The New York Times has put up a pro-con roundtable on the wisdom of taking money from everyone at gunpoint to pay for government to distribute long-acting, reversible contraception (LARC), following its rather breathless coverage of Colorado’s experiment with the same. Responding to this new programming, brought to you courtesy of the sexual revolution, requires conservatives to either act like the cold-hearted, economics-only cost-benefit utilitarians the Left likes to paint us as, or to bring forth a full-throated defense of the human person as an intrinsically valuable, community-embedded, and wholly sacred being, atop the also-eternal case for limited government.
Guess which one I’m going for, although taking up the job feels kind of like being the best friend and roommate of a party-hearty girl who upchucks her innards out night after night but just won’t lay off the booze. Okay, I guess I’ll hold your hair and even clean up the vomit sometimes, but I’m also going to start giving you some straight talk, because this is ridiculous. And no way am I paying for your habit.
Let’s understand things clearly. We have a leading U.S. publication paternalistically implying that women cannot be trusted to responsibly manage our own bodies, dreams, and impulses, so we poor little impregnated patsies need The Man to come in and preemptively spay us or retroactively destroy our preborn children for what he thinks is our own good? What an empowering worldview! Doesn’t it just make you glad to be a woman? Doesn’t it just make you love your sex daddy? We’re so progressive and advanced in the twenty-first century!
Or maybe it makes you feel that American women have Stockholm Syndrome. Maybe we’re all Patty Hearsts captured and exploited by the feminist militia, deluded into believing that subjugating ourselves to sex slavery is really in our best interests. After all, don’t we just love having utterly unfulfilling sex with totally random guys who are laughing their asses off—or, worse, not even thinking about us—after having used us like a breathing sex toy whenever they get the urge? It’s so totally awesome to have machines (and the men wielding them) rape our bodies while scraping out our murdered children, or to have anti-fertility drugs sterilize us and force us to deal with painful and life-altering side effects such as heavier periods, depression, breast pain, uterus perforation, blood clotting, breast cancer, and other super-great life experiences. Needless suffering is the price we’re willing to pay to sexually please men who hardly bother to learn our names. What a deal!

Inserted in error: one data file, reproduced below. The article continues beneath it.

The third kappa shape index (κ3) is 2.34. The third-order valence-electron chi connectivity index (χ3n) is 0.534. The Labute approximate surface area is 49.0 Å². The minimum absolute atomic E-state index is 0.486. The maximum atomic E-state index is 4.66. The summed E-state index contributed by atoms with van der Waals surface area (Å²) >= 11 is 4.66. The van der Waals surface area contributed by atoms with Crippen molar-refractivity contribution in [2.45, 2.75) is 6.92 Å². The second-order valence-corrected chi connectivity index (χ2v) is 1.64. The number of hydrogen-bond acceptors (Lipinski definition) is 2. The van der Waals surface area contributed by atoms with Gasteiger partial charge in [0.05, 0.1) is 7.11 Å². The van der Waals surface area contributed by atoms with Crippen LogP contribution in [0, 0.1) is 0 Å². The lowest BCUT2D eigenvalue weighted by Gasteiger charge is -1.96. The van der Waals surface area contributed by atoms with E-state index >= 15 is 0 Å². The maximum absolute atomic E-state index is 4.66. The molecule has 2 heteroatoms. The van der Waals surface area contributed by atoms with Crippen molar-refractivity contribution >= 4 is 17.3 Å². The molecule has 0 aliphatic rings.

Human Haters Measure Us In Money
Sorry, had to let off a little steam there. Now I’m going to get into the hard-headed calculus. Obviously, our culture’s heart is too hard to hear the men, women, and children crying alone in the night because they know nobody loves them enough to promise them lifelong fidelity. The human heart craves the romance that blooms when fed grand concepts such as loyalty, sacrifice, honor, and endurance; human parasites laugh at this craving.
It’s fitting, then, to see Guttmacher Institute contributor to the Times roundtable touting all the “savings” one gets by snuffing human life. She pretends that 2.2 million pregnancies “avoided” in 2010 resulted in $3.6 billion in taxpayer savings. Why? Oh, right, because a welfare state turns people into economic units, some of whom consume more than they contribute (at least, in dollars and cents; who can put a price on the feelings of adoration and elation a newborn gives his momma?). Further, her calculation does not account for moral hazard, which means that when you subsidize something such as extramarital sex and fatherless babies, and unnaturally cushion its natural consequences, you get more of it.
When people are not forced to subsidize others at gunpoint, but rather compelled to serve the poor through intrinsic motivations such as love and pity, charity can be win-win. In this arrangement, the giver and recipient both receive. Indeed, the giver may receive more, for he receives an enlarged spirit, while the recipient mostly receives material goods (although he, too, can have his spirit enlarged). But when government takes these opportunities to build character and social capital away from us by turning charity into a mandatory program, it eliminates all possibilities to mere economic transaction.
My family purse is impoverished to pay for others whom some distant overlord somewhere has deemed more deserving than us. It only deepens the blow that the people government may deem “worthy” in this case are precisely the opposite; that is, they are the ones who refuse to behave responsibly, while my husband and I are punished despite our objectively more moral and society-uplifting behavior (saving sex until marriage, keeping that marriage together, paying our own healthcare and childcare expenses, working hard to earn enough money to have piles of it taxed away, etc.). This is government rewarding the irresponsible and punishing the responsible. That’s called injustice.
Therefore, it’s most accurate to describe the welfare state as “lose-lose.” Our family, who does the subsidizing, loses both the money we worked for and the ability to choose to whom we will give it, and under what conditions. The recipients of our plundered money also lose, for they are required to do nothing beneficial for society in order to get it (in fact, they have to do things that objectively harm themselves and society), depriving them of the opportunity to better themselves and others. Subsidizing irresponsibility, like subsidizing anything, means you get more of it. Brilliant, my dear Watson. Brilliant.
A Person’s A Person, No Matter How Small